Simply re framing the question helps create a safer, more intellectually honest environment. The first question may cause a team member to think, No one else has brought this up so I don’t want to be the one to say it. The second question assumes you have insights we’ve overlooked and need to hear.

When I was first teaching, I would stop throughout my lectures to ask students, “Do you have any questions for me?” The same few people would speak up but the majority didn’t. But when I would grade their assignments, I quickly saw that many were either unclear about what I had taught or they didn’t understand it. Eventually, I shifted from asking if there were any questions to asking what questions they have, implying that they should have questions. Try this:

INSTEAD OF, “Does anyone have any questions?”
TRY, “This is confusing. I’m sure there are plenty of questions. Now is a great time to ask them.”

Or what about when you’re interacting with your team about some of the challenges they’re facing. Simply telling a diverse team that you welcome hearing them openly discuss their challenges isn’t going to make it happen, particularly for those who have been socialized to avoid talking directly about their challenges in front of others or with their boss. But when we create an expectation that challenges are inevitable, it plays an important part in creating a culture of trust and innovation.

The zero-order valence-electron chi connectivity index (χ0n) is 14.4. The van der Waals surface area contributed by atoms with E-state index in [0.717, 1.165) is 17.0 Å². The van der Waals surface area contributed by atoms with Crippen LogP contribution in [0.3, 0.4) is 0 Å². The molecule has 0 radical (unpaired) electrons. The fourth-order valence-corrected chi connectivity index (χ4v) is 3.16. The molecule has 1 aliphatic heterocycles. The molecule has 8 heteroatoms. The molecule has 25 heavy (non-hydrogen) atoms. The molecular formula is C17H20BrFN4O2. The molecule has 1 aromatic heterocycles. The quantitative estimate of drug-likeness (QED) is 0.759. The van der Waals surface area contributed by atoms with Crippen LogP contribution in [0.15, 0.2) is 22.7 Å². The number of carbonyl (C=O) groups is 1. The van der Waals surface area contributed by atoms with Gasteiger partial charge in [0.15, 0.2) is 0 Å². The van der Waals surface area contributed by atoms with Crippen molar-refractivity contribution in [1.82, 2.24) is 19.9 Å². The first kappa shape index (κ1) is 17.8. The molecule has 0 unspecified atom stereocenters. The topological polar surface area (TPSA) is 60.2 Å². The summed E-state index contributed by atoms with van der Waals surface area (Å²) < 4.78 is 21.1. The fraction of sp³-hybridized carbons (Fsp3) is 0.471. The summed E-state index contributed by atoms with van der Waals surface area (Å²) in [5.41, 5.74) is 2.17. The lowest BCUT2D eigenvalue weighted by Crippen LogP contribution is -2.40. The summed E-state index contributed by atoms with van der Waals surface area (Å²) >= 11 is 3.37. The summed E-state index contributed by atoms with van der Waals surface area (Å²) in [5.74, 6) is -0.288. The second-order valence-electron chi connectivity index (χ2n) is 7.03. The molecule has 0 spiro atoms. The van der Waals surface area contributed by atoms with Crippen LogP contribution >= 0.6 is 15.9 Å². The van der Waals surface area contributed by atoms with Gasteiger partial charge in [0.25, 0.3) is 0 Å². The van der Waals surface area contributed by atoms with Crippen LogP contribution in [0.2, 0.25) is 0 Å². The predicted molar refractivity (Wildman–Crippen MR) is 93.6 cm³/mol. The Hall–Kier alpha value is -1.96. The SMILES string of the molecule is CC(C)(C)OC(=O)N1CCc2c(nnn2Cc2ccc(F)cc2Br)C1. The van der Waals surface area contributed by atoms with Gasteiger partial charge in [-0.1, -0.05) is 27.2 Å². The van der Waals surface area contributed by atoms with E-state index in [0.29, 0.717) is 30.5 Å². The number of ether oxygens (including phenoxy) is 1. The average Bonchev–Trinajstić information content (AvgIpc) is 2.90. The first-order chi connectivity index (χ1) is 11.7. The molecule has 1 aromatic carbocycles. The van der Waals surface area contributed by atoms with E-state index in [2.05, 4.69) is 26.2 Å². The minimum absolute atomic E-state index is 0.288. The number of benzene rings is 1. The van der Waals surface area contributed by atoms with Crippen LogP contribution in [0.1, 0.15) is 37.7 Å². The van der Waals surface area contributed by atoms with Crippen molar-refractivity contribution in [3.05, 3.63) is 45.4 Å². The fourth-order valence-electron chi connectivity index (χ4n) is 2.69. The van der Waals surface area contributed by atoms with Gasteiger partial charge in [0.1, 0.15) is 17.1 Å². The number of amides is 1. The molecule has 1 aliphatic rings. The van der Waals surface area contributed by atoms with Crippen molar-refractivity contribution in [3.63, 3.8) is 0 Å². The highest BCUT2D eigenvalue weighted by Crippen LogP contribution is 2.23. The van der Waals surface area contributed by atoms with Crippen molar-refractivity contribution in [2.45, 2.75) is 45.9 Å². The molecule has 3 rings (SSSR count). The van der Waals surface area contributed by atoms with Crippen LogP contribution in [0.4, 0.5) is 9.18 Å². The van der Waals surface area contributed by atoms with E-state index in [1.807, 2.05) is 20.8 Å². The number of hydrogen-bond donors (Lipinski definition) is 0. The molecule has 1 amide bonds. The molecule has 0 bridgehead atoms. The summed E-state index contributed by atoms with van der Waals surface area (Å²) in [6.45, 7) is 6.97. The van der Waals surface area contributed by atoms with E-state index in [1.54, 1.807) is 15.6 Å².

INSTEAD OF, “Are you facing any challenges?”
TRY, “We just finished a tough quarter. Everyone is facing significant challenges. I want to hear about yours.”

Psychological safety is critical. It’s the cornerstone of giving teams the security to courageously challenge one another with intellectual honesty. When we add intellectual honesty to the mix, diversity moves beyond being a politically correct bonus to becoming a genuine source of improved performance and innovation. Together, these ingredients provide the environment for culturally intelligent teams to thrive.

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About The Author

David Livermore
David Livermore

David Livermore is a thought leader in cultural intelligence (CQ) and global leadership and the author of "Leading with Cultural Intelligence". He is president and partner at the Cultural Intelligence Center in East Lansing, Michigan and a visiting research fellow at Nanyang Technological University in Singapore.